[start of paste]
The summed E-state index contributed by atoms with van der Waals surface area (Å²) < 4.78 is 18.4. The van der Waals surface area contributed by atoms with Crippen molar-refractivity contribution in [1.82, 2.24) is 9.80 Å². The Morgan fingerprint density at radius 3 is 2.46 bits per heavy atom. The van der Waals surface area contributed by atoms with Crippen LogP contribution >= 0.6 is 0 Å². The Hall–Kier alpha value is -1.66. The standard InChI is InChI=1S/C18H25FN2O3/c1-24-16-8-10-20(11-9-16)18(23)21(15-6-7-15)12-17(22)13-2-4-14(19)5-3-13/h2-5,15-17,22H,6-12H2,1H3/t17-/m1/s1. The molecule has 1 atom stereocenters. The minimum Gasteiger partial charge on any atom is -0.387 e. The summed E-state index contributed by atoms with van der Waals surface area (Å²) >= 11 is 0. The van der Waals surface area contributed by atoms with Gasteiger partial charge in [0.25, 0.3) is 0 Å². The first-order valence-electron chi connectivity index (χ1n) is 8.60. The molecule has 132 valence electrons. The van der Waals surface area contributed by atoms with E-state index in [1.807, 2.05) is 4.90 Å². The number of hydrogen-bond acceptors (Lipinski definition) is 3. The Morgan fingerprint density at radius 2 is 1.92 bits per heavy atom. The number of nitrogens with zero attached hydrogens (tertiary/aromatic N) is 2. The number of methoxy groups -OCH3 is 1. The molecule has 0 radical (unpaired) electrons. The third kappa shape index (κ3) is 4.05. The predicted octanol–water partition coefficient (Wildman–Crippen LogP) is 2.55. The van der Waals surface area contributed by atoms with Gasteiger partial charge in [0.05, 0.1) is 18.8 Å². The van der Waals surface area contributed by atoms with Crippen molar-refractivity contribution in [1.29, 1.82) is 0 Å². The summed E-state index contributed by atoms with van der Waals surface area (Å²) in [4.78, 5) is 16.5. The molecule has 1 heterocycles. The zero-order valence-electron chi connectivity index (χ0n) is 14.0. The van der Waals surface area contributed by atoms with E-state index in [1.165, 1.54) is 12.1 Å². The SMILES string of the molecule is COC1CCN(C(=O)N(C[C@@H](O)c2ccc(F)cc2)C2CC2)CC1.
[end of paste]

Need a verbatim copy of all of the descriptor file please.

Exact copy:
The summed E-state index contributed by atoms with van der Waals surface area (Å²) < 4.78 is 18.4. The van der Waals surface area contributed by atoms with Crippen molar-refractivity contribution in [1.82, 2.24) is 9.80 Å². The Morgan fingerprint density at radius 3 is 2.46 bits per heavy atom. The van der Waals surface area contributed by atoms with Crippen LogP contribution >= 0.6 is 0 Å². The Hall–Kier alpha value is -1.66. The standard InChI is InChI=1S/C18H25FN2O3/c1-24-16-8-10-20(11-9-16)18(23)21(15-6-7-15)12-17(22)13-2-4-14(19)5-3-13/h2-5,15-17,22H,6-12H2,1H3/t17-/m1/s1. The molecule has 1 atom stereocenters. The minimum Gasteiger partial charge on any atom is -0.387 e. The summed E-state index contributed by atoms with van der Waals surface area (Å²) >= 11 is 0. The van der Waals surface area contributed by atoms with Gasteiger partial charge in [0.25, 0.3) is 0 Å². The first-order valence-electron chi connectivity index (χ1n) is 8.60. The molecule has 132 valence electrons. The van der Waals surface area contributed by atoms with E-state index in [1.807, 2.05) is 4.90 Å². The number of hydrogen-bond acceptors (Lipinski definition) is 3. The Morgan fingerprint density at radius 2 is 1.92 bits per heavy atom. The number of nitrogens with zero attached hydrogens (tertiary/aromatic N) is 2. The number of methoxy groups -OCH3 is 1. The molecule has 0 radical (unpaired) electrons. The third kappa shape index (κ3) is 4.05. The predicted octanol–water partition coefficient (Wildman–Crippen LogP) is 2.55. The van der Waals surface area contributed by atoms with Gasteiger partial charge in [0.05, 0.1) is 18.8 Å². The van der Waals surface area contributed by atoms with Crippen molar-refractivity contribution in [1.29, 1.82) is 0 Å². The summed E-state index contributed by atoms with van der Waals surface area (Å²) in [4.78, 5) is 16.5. The molecule has 1 heterocycles. The zero-order valence-electron chi connectivity index (χ0n) is 14.0. The van der Waals surface area contributed by atoms with E-state index in [1.165, 1.54) is 12.1 Å². The SMILES string of the molecule is COC1CCN(C(=O)N(C[C@@H](O)c2ccc(F)cc2)C2CC2)CC1.